Linux Blog

Syncing your Delicious Bookmarks

Filed under: General Linux — TheLinuxBlog.com at 11:24 am on Friday, December 11, 2009

I’ve written about syncing your bookmarks on Linux before.

I’ve been using the method with GMarks and the Google Toolbar plugin for some time and it works just fine. I also have a Delicious account that I use for work, that I like to access and save book marks to from any computer., this is where SimpleDelicious comes into play.

Simple and seamless delicious bookmarks management from your FireFox browser menu. Unlike others it’s aimed to be simple to use and not bloated with invasive and unnecessary features.
features:

-Add and delete delicious tags/bookmarks from the browser menu, as simple as that

And it really it is, it’s a quick install then enter your account information and you’re good to go. I find the sorting on it is a little strange as it organizes by tags rather than folders, but it works. If you remember where you put something or have a good organizing system (unlike my assortment of random tags that seemed like a good idea at the time) you’ll always be able to find what you’re looking for. You can always use the web front end to search and organize your bookmarks if you have to, but this firefox plugin makes syncing and adding to your delicious bookmarks easy!

delicious_thumb

Thunderbird localmail Spool

Filed under: Linux Software — TheLinuxBlog.com at 1:13 pm on Friday, July 3, 2009

Thunderbird

I was in a bit of a bind the other day when I learned that an IMAP server I was using was going to dissapear. I wanted to backup all of my mail, but had too many messages hosted on the IMAP server to copy from one to another, so I decided I’d download them all locally first and then deal with them later. I used fetchmail to download all of my messages from the IMAP main folder to my local spool, and copied over all of the sub folders because I was in a rush and needed to copy them quickly.

Once they were in my local mail spool, I wanted to get them into Thunderbird, but learned that the option I had once used to read my localmail had gone. There used to be an option for it in the GUI, but somewhere along the line it got removed. After a bit of Googling, I found: http://lists.freebsd.org/pipermail/freebsd-questions/2003-December/027652.html

This worked for me, and should work for any one that wants to use Thunderbird to read local mail.

Basically, you add a new mail account in Thunderbird as usual, then close it. Get into your local profile directory by using

cd .thunderbird/[tab]
 
then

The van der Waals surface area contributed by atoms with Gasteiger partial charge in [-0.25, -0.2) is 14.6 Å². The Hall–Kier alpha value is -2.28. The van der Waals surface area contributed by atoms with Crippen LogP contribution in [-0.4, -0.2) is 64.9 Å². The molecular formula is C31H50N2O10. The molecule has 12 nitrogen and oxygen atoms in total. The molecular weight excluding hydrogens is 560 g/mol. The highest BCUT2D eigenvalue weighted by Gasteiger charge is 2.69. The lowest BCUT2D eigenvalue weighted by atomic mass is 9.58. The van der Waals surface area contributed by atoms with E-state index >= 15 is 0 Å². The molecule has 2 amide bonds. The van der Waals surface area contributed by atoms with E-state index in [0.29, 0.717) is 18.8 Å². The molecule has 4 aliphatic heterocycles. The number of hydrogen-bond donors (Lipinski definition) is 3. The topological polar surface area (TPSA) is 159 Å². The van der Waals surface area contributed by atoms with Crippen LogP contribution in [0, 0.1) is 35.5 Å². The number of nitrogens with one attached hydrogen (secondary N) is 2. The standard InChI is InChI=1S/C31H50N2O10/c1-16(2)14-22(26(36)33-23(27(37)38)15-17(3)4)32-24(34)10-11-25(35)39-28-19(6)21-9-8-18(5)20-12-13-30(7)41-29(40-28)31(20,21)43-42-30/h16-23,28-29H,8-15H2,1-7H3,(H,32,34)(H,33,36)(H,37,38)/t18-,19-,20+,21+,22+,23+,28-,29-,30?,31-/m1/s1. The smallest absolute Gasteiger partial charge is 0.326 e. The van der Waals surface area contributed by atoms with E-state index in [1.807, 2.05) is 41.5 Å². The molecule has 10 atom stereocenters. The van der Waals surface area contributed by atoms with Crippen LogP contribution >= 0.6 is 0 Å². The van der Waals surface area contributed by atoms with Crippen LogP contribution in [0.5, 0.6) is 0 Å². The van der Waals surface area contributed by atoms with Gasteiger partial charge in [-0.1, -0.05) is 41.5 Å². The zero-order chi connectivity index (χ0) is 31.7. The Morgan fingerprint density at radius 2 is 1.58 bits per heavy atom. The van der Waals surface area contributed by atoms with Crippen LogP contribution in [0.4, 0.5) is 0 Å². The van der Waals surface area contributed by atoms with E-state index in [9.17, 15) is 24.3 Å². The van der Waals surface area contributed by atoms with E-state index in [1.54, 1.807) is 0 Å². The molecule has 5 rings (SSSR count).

vi prefs.js

find your new mail server, with the bogus name and change the hostname to localhost, change your name to <yourusername>@localhost, the server type to movemail, and change the userName to your username. It should look something like the following:

user_pref("mail.server.server4.hostname", "localhost");
user_pref("mail.server.server4.name", "owen@localhost");
user_pref("mail.server.server4.type", "movemail");
user_pref("mail.server.server4.userName", "owen");

Once thats done, you can restart Thunderbird and fetch your mail as usual. From there you can do as you wish with your messages.

Excellent! My question really is why was the GUI option removed from Thunderbird? Whatever the answer this method still works, so if you need to, use it while you still can!

Introduction to CHMOD – Octal Format

Filed under: General Linux,Quick Linux Tutorials — TheLinuxBlog.com at 1:25 pm on Tuesday, September 25, 2007

CHMOD is used to change permissions on a file. There are three types of permissions read, write, execute and there are three types that permissions can be set for owner, group and other.
It can be used with a symbolic representation or with an octal number that represents the bits. This blog post features on just the octal format. CHMOD works on most Linux file systems. It is also used on other operating systems such as BSD. Web designers and developers may be familiar with CHMOD as they have to set permissions when uploading files via FTP.

The octal notation can seem quite confusing but is actually very simple.
To figure out the octal format take the following table:

  Owner Group Other
Read 4 4 4
Write 2 2 2
Execute 1 1 1

To figure out the octal method just add up the sum of what you want to set the permissions to.
If you would like to set the permissions for the owner to read, write execute and the group/other to read and execute you would do the following:

  Owner Group Other
Read 4 4 4
Write 2 2 2
Execute 1 1 1
Add: 7 5 5

Its that simple. The way I remember the numbers to the corresponding permission is to remember that the number starts with 4 and is divided by two and then I repeat the following:
“For Read, Two Write, Execute”
meaning that 4 is read, 2 is write and the last (1) is execute.

There are graphical utilities that set permissions such as Thunar in XFCE and Konqeuror for KDE, but they normally do not allow you to change the permissions on multiple files at once.

If you have a whole directory full of files that you would like to change permissions on, you can simply do:

chmod 755 *

* is a wild card or regex and tells chmod to change permissions on all files.

If you would like chmod to go into directories and change permissions on files, the -R option is used.

chmod 755 -R *

will change permissions on all files and dive into the folders also.

chmod is an absolute must for system administrators and is good to know for home Linux users. If your experimenting with chmod be careful and do not use the -R option unless your absolutly sure you need to. I have accidentally used chmod to recursivly change permissions on a whole drive before. Lets leave it at this was not what I call a fun time since I had changed them to a very open 777.

Take that as your warning.